• Users Online: 48
  • Print this page
  • Email this page


 
 
Table of Contents
LETTER TO EDITOR
Year : 2019  |  Volume : 10  |  Issue : 1  |  Page : 52-53

“Boomerang sign” in dengue encephalitis


1 Department of Medicine, Jawaharlal Nehru Medical College, DMIMS University, Wardha, Maharashtra, India
2 Department of Pathology, Jawaharlal Nehru Medical College, DMIMS University, Wardha, Maharashtra, India

Date of Submission30-Jan-2019
Date of Acceptance31-Jan-2019
Date of Web Publication18-Feb-2019

Correspondence Address:
Dr. Priyansh Bhayani
Department of Medicine, DMIMS University, Jawaharlal Nehru Medical College, Sawangi, Meghe, Wardha - 442 001, Maharashtra
India
Login to access the Email id

Source of Support: None, Conflict of Interest: None


DOI: 10.4103/INJMS.INJMS_6_19

Rights and Permissions

How to cite this article:
Bhayani P, Acharya S, Shukla S. “Boomerang sign” in dengue encephalitis. Indian J Med Spec 2019;10:52-3

How to cite this URL:
Bhayani P, Acharya S, Shukla S. “Boomerang sign” in dengue encephalitis. Indian J Med Spec [serial online] 2019 [cited 2019 Mar 20];10:52-3. Available from: http://www.ijms.in/text.asp?2019/10/1/52/252478

Sir,

A 16-year-old female came with complaints of fever for 7 days. On the 6th day of fever, she presented with diplopia and headache. She presented to us with altered sensorium. On examination, she was febrile (100° F), pulse rate of 120 beats/min, and blood pressure 90/60 mmHg. On neurological examination, she had altered sensorium, Glasgow Coma Scale score 10/15, right lateral rectus palsy, and bilateral nystagmus, and Kernig's sign was positive. On abdominal examination, spleen was palpable 4 cm from the left costal margin. Other system examinations were normal.

Cerebrospinal fluid examination was within normal limits. Blood tests for malaria and leptospirosis were negative. Weil–Felix reaction was negative. Dengue immunoglobulin M antibody was positive.

A contrast magnetic resonance imaging of the brain revealed nonenhancing localized restricted diffusion in the splenium part of the corpus callosum on diffusion-weighted imaging, resembling “boomerang sign” [Figure 1]. The patient was managed conservatively which resulted in complete resolution of the sign in 2 weeks.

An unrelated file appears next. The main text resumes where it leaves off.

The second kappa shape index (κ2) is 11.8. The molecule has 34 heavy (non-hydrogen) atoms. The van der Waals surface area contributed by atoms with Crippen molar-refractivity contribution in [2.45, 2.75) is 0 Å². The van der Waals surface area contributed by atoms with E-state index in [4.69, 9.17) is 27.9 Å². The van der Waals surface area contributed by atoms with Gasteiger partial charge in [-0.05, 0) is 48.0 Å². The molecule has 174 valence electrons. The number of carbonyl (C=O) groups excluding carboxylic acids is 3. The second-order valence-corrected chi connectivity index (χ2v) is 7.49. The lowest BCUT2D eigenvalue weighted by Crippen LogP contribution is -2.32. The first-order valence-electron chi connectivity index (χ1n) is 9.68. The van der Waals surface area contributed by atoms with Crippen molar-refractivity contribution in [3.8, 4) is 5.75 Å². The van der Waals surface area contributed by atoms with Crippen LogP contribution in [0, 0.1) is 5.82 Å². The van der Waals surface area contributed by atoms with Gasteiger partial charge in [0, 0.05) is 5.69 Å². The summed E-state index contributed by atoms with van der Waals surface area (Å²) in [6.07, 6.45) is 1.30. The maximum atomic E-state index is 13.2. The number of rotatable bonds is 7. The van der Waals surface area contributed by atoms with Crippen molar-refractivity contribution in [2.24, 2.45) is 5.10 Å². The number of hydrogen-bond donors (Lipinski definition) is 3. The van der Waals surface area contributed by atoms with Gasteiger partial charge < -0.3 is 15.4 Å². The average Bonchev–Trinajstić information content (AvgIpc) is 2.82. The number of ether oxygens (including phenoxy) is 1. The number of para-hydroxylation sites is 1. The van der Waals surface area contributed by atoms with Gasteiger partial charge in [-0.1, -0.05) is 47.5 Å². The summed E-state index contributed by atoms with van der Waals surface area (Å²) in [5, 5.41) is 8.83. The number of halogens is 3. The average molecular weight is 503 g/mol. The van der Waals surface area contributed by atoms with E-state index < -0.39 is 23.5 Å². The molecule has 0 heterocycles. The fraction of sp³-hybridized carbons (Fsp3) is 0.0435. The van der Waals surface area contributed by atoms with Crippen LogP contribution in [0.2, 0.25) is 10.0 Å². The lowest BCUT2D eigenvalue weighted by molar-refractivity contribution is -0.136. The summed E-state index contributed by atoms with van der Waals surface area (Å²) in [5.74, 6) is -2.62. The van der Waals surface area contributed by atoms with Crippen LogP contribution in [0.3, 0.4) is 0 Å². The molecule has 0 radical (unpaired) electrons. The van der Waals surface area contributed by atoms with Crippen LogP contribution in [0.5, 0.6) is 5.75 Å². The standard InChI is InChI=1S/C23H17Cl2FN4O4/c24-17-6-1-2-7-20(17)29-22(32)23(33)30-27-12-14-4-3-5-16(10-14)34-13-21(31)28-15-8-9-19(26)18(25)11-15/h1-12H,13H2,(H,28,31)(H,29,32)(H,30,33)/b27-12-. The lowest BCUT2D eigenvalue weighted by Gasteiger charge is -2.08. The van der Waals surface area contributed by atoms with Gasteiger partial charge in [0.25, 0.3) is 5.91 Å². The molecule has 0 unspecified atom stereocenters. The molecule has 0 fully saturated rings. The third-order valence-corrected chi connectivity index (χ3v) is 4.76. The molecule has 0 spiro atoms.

Figure 1: Diffusion-weighted imaging showing boomerang sign

Click here to view



  Discussion Top


Transient splenial hyperintensity (TSH) can be noted in multiple conditions, as mentioned in [Table 1].[1],[2] Dengue encephalitis as a cause of TSH has not been reported in literature. TSH usually presents as one of two characteristic patterns, being either a well-demarcated, oval lesion in the midline within the corpus callosum or a more diffuse, irregular lesion extending throughout the splenium and involving the adjacent hemispheres. The proposed mechanisms implicated include a temporary breakdown of the blood–brain barrier, extrapontine myelinolysis, intramyelinic edema due to inflammation leading to microvascular endothelial injury, direct viral invasion of neurons, and toxicity or hypersensitivity to antiepileptic drugs.[3] The boomerang sign may denote a nonspecific brain injury since its clinical significance is not clear yet. These signs are reversible and disappear within a few weeks. The exact reason for increased predilection of the splenium of the corpus callosum is still not known.
Table 1: Differential diagnosis for transient splenial hyperintensity

Click here to view


Declaration of patient consent

The authors certify that they have obtained all appropriate patient consent forms. In the form the patient(s) has/have given his/her/their consent for his/her/their images and other clinical information to be reported in the journal. The patients understand that their names and initials will not be published and due efforts will be made to conceal their identity, but anonymity cannot be guaranteed.

Financial support and sponsorship

None.

Conflicts of interest

There are no conflicts of interest.

 
  References Top

1.
Doherty MJ, Jayadev S, Watson NF, Konchada RS, Hallam DK. Clinical implications of splenium magnetic resonance imaging signal changes. Arch Neurol 2005;62:433-7.  Back to cited text no. 1
    
2.
Malhotra HS, Garg RK, Vidhate MR, Sharma PK. Boomerang sign: Clinical significance of transient lesion in splenium of corpus callosum. Ann Indian AcadNeurol 2012;15:151-7.  Back to cited text no. 2
    
3.
Bulakbasi N, Kocaoglu M, Tayfun C, Ucoz T. Transient splenial lesion of the corpus callosum in clinically mild influenza-associated encephalitis/encephalopathy. AJNR Am J Neuroradiol 2006;27:1983-6.  Back to cited text no. 3
    


    Figures

  [Figure 1]
 
 
    Tables

  [Table 1]



 

Top
 
  Search
 
    Similar in PUBMED
   Search Pubmed for
   Search in Google Scholar for
    Access Statistics
    Email Alert *
    Add to My List *
* Registration required (free)  

 
  In this article
Discussion
References
Article Figures
Article Tables

 Article Access Statistics
    Viewed34    
    Printed1    
    Emailed0    
    PDF Downloaded13    
    Comments [Add]    

Recommend this journal